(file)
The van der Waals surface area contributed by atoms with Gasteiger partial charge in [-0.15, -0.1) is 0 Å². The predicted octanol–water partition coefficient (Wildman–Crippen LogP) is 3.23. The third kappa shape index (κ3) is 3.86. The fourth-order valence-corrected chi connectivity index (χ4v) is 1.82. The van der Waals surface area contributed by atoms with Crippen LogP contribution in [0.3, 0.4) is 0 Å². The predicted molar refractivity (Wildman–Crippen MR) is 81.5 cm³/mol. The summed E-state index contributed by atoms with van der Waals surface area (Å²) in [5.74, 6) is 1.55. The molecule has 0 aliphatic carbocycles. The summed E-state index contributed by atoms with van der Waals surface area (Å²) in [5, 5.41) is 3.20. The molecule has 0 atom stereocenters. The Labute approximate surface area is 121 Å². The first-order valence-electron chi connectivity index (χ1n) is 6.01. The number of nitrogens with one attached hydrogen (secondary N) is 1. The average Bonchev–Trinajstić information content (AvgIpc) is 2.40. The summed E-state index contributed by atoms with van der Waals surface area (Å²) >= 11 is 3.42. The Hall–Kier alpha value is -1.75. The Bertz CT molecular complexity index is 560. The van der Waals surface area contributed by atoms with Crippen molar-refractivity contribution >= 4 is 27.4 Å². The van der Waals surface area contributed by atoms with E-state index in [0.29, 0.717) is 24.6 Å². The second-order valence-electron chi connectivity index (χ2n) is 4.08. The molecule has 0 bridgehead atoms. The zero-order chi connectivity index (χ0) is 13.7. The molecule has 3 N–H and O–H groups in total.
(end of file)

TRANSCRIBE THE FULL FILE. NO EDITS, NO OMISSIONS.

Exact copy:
The van der Waals surface area contributed by atoms with Gasteiger partial charge in [-0.15, -0.1) is 0 Å². The predicted octanol–water partition coefficient (Wildman–Crippen LogP) is 3.23. The third kappa shape index (κ3) is 3.86. The fourth-order valence-corrected chi connectivity index (χ4v) is 1.82. The van der Waals surface area contributed by atoms with Crippen LogP contribution in [0.3, 0.4) is 0 Å². The predicted molar refractivity (Wildman–Crippen MR) is 81.5 cm³/mol. The summed E-state index contributed by atoms with van der Waals surface area (Å²) in [5.74, 6) is 1.55. The molecule has 0 aliphatic carbocycles. The summed E-state index contributed by atoms with van der Waals surface area (Å²) in [5, 5.41) is 3.20. The molecule has 0 atom stereocenters. The Labute approximate surface area is 121 Å². The first-order valence-electron chi connectivity index (χ1n) is 6.01. The number of nitrogens with one attached hydrogen (secondary N) is 1. The average Bonchev–Trinajstić information content (AvgIpc) is 2.40. The summed E-state index contributed by atoms with van der Waals surface area (Å²) >= 11 is 3.42. The Hall–Kier alpha value is -1.75. The Bertz CT molecular complexity index is 560. The van der Waals surface area contributed by atoms with Crippen molar-refractivity contribution >= 4 is 27.4 Å². The van der Waals surface area contributed by atoms with E-state index in [0.29, 0.717) is 24.6 Å². The second-order valence-electron chi connectivity index (χ2n) is 4.08. The molecule has 0 bridgehead atoms. The zero-order chi connectivity index (χ0) is 13.7. The molecule has 3 N–H and O–H groups in total.